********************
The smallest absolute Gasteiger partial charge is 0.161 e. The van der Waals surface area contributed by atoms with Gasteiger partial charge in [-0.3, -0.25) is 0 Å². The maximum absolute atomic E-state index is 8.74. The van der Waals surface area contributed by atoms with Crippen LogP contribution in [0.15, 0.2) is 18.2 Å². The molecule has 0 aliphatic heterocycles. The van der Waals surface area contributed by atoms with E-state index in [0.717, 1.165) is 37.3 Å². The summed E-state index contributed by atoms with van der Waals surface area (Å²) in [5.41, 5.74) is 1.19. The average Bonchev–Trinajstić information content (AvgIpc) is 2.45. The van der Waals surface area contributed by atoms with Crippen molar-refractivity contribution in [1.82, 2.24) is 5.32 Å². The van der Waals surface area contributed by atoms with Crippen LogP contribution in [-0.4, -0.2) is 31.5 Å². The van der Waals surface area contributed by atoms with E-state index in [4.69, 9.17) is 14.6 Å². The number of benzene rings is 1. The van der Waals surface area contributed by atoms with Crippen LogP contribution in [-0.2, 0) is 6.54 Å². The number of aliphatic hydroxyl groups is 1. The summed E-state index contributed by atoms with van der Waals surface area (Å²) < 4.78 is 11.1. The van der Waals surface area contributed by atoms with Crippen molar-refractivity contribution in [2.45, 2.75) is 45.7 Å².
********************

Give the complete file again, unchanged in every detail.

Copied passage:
The smallest absolute Gasteiger partial charge is 0.161 e. The van der Waals surface area contributed by atoms with Gasteiger partial charge in [-0.3, -0.25) is 0 Å². The maximum absolute atomic E-state index is 8.74. The van der Waals surface area contributed by atoms with Crippen LogP contribution in [0.15, 0.2) is 18.2 Å². The molecule has 0 aliphatic heterocycles. The van der Waals surface area contributed by atoms with E-state index in [0.717, 1.165) is 37.3 Å². The summed E-state index contributed by atoms with van der Waals surface area (Å²) in [5.41, 5.74) is 1.19. The average Bonchev–Trinajstić information content (AvgIpc) is 2.45. The van der Waals surface area contributed by atoms with Crippen molar-refractivity contribution in [1.82, 2.24) is 5.32 Å². The van der Waals surface area contributed by atoms with Crippen LogP contribution in [-0.4, -0.2) is 31.5 Å². The van der Waals surface area contributed by atoms with E-state index in [4.69, 9.17) is 14.6 Å². The number of benzene rings is 1. The van der Waals surface area contributed by atoms with Crippen LogP contribution in [-0.2, 0) is 6.54 Å². The number of aliphatic hydroxyl groups is 1. The summed E-state index contributed by atoms with van der Waals surface area (Å²) < 4.78 is 11.1. The van der Waals surface area contributed by atoms with Crippen molar-refractivity contribution in [2.45, 2.75) is 45.7 Å².